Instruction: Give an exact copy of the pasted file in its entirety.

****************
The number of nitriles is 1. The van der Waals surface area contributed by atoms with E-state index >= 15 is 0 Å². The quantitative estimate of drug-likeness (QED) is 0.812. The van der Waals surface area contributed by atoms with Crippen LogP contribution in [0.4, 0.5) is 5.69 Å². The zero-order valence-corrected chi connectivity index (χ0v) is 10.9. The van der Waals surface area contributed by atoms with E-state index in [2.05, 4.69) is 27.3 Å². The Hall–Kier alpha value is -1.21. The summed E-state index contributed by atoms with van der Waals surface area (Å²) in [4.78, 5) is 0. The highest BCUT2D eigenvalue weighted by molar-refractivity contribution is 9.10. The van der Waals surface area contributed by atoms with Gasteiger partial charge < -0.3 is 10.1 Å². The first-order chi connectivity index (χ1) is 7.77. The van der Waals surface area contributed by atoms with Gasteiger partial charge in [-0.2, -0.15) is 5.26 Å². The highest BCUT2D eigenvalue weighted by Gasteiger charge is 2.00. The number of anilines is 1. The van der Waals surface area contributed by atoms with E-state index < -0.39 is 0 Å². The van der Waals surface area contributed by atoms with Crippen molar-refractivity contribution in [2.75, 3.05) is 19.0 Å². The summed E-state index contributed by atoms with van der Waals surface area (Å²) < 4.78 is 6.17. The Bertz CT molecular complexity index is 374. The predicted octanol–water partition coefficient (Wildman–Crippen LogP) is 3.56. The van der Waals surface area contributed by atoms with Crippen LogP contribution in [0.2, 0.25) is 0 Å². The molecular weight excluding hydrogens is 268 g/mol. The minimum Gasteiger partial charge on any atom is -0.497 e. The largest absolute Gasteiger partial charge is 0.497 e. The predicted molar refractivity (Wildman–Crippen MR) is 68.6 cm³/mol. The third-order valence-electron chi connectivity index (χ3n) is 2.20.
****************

The number of nitriles is 1. The van der Waals surface area contributed by atoms with E-state index >= 15 is 0 Å². The quantitative estimate of drug-likeness (QED) is 0.812. The van der Waals surface area contributed by atoms with Crippen LogP contribution in [0.4, 0.5) is 5.69 Å². The zero-order valence-corrected chi connectivity index (χ0v) is 10.9. The van der Waals surface area contributed by atoms with E-state index in [2.05, 4.69) is 27.3 Å². The Hall–Kier alpha value is -1.21. The summed E-state index contributed by atoms with van der Waals surface area (Å²) in [4.78, 5) is 0. The highest BCUT2D eigenvalue weighted by molar-refractivity contribution is 9.10. The van der Waals surface area contributed by atoms with Gasteiger partial charge < -0.3 is 10.1 Å². The first-order chi connectivity index (χ1) is 7.77. The van der Waals surface area contributed by atoms with Gasteiger partial charge in [-0.2, -0.15) is 5.26 Å². The highest BCUT2D eigenvalue weighted by Gasteiger charge is 2.00. The number of anilines is 1. The van der Waals surface area contributed by atoms with E-state index < -0.39 is 0 Å². The van der Waals surface area contributed by atoms with Crippen molar-refractivity contribution in [2.75, 3.05) is 19.0 Å². The summed E-state index contributed by atoms with van der Waals surface area (Å²) < 4.78 is 6.17. The Bertz CT molecular complexity index is 374. The predicted octanol–water partition coefficient (Wildman–Crippen LogP) is 3.56. The van der Waals surface area contributed by atoms with Crippen LogP contribution in [0.2, 0.25) is 0 Å². The molecular weight excluding hydrogens is 268 g/mol. The minimum Gasteiger partial charge on any atom is -0.497 e. The largest absolute Gasteiger partial charge is 0.497 e. The predicted molar refractivity (Wildman–Crippen MR) is 68.6 cm³/mol. The third-order valence-electron chi connectivity index (χ3n) is 2.20.